Chancellor Angela Merkel's hardline new interior minister declared that Islam is "not part of Germany" in an interview published Friday, setting off a political storm two days into her fourth term.
Asked by the top-selling Bild daily whether the influx of Muslim migrants and asylum seekers to Europe's top economy over the past several decades meant that Islam now belonged to the fabric of the nation, Horst Seehofer replied "no".
"Islam is not part of Germany. Christianity has shaped Germany including Sunday as a day of rest, church holidays, and rituals such as Easter, Pentecost and Christmas," he said.
"The Muslims who live among us are naturally part of Germany. But that of course does not mean that we, out of a false sense of deference, should sacrifice our traditions and customs."
Merkel quickly contradicted her minister, saying that despite Germany's Judeo-Christian roots, more than four million Muslims now made their homes in the country.
"These Muslims are part of Germany and with them, their religion, Islam, is just as much a part of Germany," she told reporters after talks with Swedish Prime Minister Stefan Lofven.
Despite Merkel's intervention, Seehofer's comments are likely to prove divisive in the fledgling right-left "grand coalition", which only came together when the reluctant Social Democrats (SPD) got on board after months of political paralysis.
Most of Germany's Muslims are descendants of Turkish so-called "guest workers" invited to Germany in the 1960s and 1970s.
The community grew again when Merkel in 2015 opened the border to more than one million asylum seekers from war-torn Muslim-majority countries such as Syria, Iraq and Afghanistan.
The outspoken Seehofer, leader of the Christian Social Union (CSU), the Bavarian sister party of Merkel's Christian Democrats, is new to the cabinet, which was sworn in on Wednesday.
His expanded interior super-ministry also covers "Heimat" or homeland affairs, intended to recapture claims to patriotism and national identity from the far-right Alternative for Germany (AfD) party, which won nearly 13 percent of the vote in September's general election.
The premier of Lower Saxony, Stephan Weil of the SPD, accused Seehofer of sparking "a completely superfluous controversy" just as Merkel begins her new term.
The issue, however, has divided Germany for more than a decade.
Powerful conservative Wolfgang Schaeuble said in 2006 that Islam was part of Germany and Europe while he was serving as interior minister in Merkel's first cabinet.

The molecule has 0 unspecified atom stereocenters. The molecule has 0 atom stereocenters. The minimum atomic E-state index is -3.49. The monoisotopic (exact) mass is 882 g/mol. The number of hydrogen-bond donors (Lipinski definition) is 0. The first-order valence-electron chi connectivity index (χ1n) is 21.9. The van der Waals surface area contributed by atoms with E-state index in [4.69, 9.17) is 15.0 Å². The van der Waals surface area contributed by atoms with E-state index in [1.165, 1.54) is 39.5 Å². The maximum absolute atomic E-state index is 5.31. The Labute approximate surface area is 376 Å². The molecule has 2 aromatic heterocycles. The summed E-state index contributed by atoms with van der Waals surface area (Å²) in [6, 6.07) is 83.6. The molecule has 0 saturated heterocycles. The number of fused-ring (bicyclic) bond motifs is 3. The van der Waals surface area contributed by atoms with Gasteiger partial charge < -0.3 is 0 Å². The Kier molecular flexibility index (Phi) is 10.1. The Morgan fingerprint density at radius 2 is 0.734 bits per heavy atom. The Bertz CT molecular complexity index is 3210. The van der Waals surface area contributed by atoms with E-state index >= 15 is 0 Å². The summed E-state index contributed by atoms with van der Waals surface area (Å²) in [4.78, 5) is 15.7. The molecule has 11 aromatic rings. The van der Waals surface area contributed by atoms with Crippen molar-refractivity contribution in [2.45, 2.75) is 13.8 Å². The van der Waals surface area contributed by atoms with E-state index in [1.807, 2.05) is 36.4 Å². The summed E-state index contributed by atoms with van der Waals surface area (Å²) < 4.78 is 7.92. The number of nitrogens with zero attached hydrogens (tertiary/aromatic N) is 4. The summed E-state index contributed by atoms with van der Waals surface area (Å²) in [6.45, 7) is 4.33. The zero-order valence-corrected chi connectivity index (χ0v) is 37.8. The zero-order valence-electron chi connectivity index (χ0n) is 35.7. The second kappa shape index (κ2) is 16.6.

The comment provoked little reaction at the time but when Christian Wulff, then president of the country, revived the phrase in 2010, it touched off a heated national debate about what it means to be German.
Merkel has come down firmly on the side of inclusion, repeatedly stating that Islam and Muslims belonged in Germany, and vocally defending the stance at the height of the refugee influx.
In her comments to reporters Friday, Merkel said she supported the practice of Islam in Germany "on the basis of the constitution" and pledged her new government would continue a formal dialogue with the Muslim community started by Schaeuble in 2006.
Normally Seehofer as interior minister would chair the talks.
But the head of the Central Council of Muslims, Aiman Mazyek, said angrily that a minister who started work with such a "lack of solidarity" with minorities in Germany had "immediately disqualified" himself and acted "extremely irresponsibly".
The anti-immigrant, anti-Islam AfD for its part welcomed the remarks, with its Saxony state leader Andre Poggenburg claiming that Seehofer had "quoted word-for-word from our platform".
Bavaria is holding a state election in October, when the CSU is expected to face a strong challenge from the far-right.
Seehofer, the harshest critic of Merkel's border policy within her conservative bloc, fought for and won an agreement to set a maximum target in the government coalition pact of around 200,000 new arrivals to Germany per year.
Most of those who came across the Balkans route in 2015 passed through Seehofer's southern state of Bavaria, at times more than 10,000 a day, sparking a strong backlash in the region.
He has vowed to now as a federal minister take a tough line against convicted criminal migrants and speed up repatriations of rejected asylum seekers.